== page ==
Izumi Nakamitsu, UN High Representative for Disarmament Affairs, April 9, 2020
Relevant international agreements:
- Article 26 of the UN Charter, 1945
- UN Sustainable Development Goals, adopted 2015
- Paris Agreement on Climate Change, adopted 2016
- Final Document of the UN Conference on the Relationship between Disarmament and Development, 1987
- UNGA resolution 74/57: Relationship between disarmament and development, adopted 2019
Examples of good parliamentary practice:
Economic conversion: US Congress and military base closures, Public Law 101-510
As détente developed between the USSR and United States at the end of the 1980s, the US government began a programme of downsizing the armed forces and closing military bases. This expanded when the Cold War came to an end with the dissolution of the USSR. In order to protect jobs and economies in the localities of the bases to be closed, the US Congress adopted economic conversion programmes to accompany the base closures. One example is public law 101-510 adopted in 1990. In many cases the economic conversion programmes succeeded not only in maintaining jobs and the economy, but in bringing additional social benefits to the communities.
Several military base reuse projects have explicitly used smart growth techniques to plan redevelopment. The former Lowry Air Force Base outside of Denver is now a flourishing community that preserves its military history and honors its heritage as a training center with several educational institutions. It also has homes, shops, offices, and parks, all of which are welcome additions to the surrounding neighborhoods. Orlando’s former Naval Training Center has become Baldwin Park, an award-winning neighborhood that truly feels like a community, with new, much-needed homes, eco-logically important habitat, shopping, and offices – all just 2 miles from downtown Orlando.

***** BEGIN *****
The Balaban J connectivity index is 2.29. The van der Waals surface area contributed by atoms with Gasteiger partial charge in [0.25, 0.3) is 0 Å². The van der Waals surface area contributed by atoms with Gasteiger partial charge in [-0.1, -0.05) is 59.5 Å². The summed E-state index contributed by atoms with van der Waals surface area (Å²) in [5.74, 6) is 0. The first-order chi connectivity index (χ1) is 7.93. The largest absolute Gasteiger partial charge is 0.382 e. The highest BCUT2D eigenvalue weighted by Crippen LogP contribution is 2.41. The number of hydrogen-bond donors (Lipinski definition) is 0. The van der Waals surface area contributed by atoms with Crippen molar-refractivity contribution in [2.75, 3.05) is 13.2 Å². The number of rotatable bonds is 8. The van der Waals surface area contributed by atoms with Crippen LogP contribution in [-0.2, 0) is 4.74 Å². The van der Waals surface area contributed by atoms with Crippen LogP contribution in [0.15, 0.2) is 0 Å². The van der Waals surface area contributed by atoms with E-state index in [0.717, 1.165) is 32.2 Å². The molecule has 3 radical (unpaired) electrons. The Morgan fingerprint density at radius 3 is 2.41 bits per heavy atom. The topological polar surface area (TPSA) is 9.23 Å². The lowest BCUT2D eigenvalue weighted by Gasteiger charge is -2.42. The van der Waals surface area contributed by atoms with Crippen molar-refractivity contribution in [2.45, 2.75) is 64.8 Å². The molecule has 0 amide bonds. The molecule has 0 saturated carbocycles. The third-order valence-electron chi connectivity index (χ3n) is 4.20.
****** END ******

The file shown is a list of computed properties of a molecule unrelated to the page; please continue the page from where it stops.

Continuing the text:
From Turning Bases into Great Places: New life for closed military facilities, US Environmental Protection Agency, 2006
UK Parliament event: Defence diversification and nuclear disarmament
On June 26, 2018, Fabian Hamilton MP (Shadow Minister for Peace and Disarmament) hosted an event in the UK House of Commons to release a report on the possibilities for economic conversion of the UK nuclear weapons industry. The report, Defence Diversification: International learning for Trident jobs, examines defence diversification and conversion projects around the world and applies this experience to the UK. It concludes that the work skills, jobs, technology and infrastructure of the nuclear weapons industry could be converted or transferred to other sectors of the economy, providing a net benefit to the UK.
It is not yet Labour Party policy to scrap Trident. However, isn’t it better for the UK to shift the skills and industry we have for massive death and destruction to be used instead for enhancing life? I am committed, not only to transitioning away from nuclear weapons, but to protecting jobs at the same time.
Fabian Hamilton MP, June 26, 2018
Nuclear weapons divestment: New Zealand, Norway and Switzerland